The monetary magic that revered association can work was emphasised, if on a much more modest scale, among the books offered as part of a January 29-30 sale held by Gloucestershire saleroom Chorley’s (20/15/12.5/10% buyer’s premium).
Sold for a record £3700 rather than the suggested £300-500 was a copy of Roderick Mackenzie’s Sketch of the War with Tippoo Sultan, published in Calcutta in 1793.
The previous best was £450 at Bonhams in 2011, and that for a copy of the first volume only, albeit one in original wrappers.
Bound in half calf and with gilt armorials to the spines of the two volumes, the complete copy offered last month was one of the works in the sale that had Ombersley Court in Worcestershire as their provenance.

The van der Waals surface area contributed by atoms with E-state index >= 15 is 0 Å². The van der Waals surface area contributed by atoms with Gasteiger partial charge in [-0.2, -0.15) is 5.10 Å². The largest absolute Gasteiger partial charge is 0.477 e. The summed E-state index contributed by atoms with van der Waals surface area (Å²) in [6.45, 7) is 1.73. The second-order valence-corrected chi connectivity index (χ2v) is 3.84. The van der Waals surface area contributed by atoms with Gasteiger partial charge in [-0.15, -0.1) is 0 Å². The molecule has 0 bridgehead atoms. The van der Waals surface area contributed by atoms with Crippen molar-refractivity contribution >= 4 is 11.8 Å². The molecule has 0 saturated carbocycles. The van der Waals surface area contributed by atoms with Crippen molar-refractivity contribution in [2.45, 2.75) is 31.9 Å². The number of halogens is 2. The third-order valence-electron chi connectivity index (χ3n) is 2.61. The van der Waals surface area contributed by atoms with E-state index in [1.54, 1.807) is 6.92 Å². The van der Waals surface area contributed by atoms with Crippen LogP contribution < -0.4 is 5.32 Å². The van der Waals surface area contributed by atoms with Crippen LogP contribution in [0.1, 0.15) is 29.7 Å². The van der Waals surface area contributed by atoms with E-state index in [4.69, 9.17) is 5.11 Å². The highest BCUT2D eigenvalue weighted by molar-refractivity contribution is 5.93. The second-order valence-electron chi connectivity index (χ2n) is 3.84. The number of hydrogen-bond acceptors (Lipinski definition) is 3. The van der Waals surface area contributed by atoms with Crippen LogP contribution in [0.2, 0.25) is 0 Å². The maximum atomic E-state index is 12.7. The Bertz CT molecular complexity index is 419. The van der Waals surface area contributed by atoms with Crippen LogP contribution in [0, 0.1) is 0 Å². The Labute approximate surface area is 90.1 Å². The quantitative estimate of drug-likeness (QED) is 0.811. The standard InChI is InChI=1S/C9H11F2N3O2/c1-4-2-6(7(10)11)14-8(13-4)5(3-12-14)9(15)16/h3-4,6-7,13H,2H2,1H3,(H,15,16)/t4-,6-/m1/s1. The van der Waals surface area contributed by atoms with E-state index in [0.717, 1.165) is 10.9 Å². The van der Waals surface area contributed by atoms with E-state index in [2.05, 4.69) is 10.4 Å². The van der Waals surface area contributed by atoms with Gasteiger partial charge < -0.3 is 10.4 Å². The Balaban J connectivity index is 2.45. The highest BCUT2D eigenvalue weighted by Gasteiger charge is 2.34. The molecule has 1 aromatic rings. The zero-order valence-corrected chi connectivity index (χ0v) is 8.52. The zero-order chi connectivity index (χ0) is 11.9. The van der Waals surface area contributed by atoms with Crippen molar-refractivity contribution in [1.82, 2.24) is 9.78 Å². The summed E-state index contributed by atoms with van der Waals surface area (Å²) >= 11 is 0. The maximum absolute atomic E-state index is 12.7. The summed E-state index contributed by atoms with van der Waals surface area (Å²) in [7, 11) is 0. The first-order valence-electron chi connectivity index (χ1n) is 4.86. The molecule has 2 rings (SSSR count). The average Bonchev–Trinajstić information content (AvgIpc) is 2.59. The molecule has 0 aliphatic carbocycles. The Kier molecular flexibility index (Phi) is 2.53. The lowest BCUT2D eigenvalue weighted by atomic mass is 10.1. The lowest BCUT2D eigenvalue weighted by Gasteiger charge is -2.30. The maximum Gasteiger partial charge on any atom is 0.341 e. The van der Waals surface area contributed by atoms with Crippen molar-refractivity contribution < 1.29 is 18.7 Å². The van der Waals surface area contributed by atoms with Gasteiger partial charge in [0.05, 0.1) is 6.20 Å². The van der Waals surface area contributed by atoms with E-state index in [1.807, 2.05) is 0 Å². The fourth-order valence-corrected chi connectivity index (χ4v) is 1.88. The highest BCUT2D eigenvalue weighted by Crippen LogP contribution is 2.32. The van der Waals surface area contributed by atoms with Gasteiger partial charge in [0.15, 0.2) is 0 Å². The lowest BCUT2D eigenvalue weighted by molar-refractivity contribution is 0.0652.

Another was a 1782 edition of Elizabeth Blackwell’s Curious Herbal. In a contemporary russia binding that showed some crude repairs to the spine, it sold at £17,000.
No plate count was given, but there should be 500 coloured plates within its two volumes, and as only one copy has made more at auction it seems likely that it was complete.
In 2002 the armorially bound Beriah Botfield/Longleat library copy sold for £22,000 at Christie’s.
Sold at £2000 by Chorley’s was a 1623 (second) edition of a well-known bee book, Charles Butler’s The Feminine Monarchie...
It was in modern boards but only a couple of other copies of any edition have made more.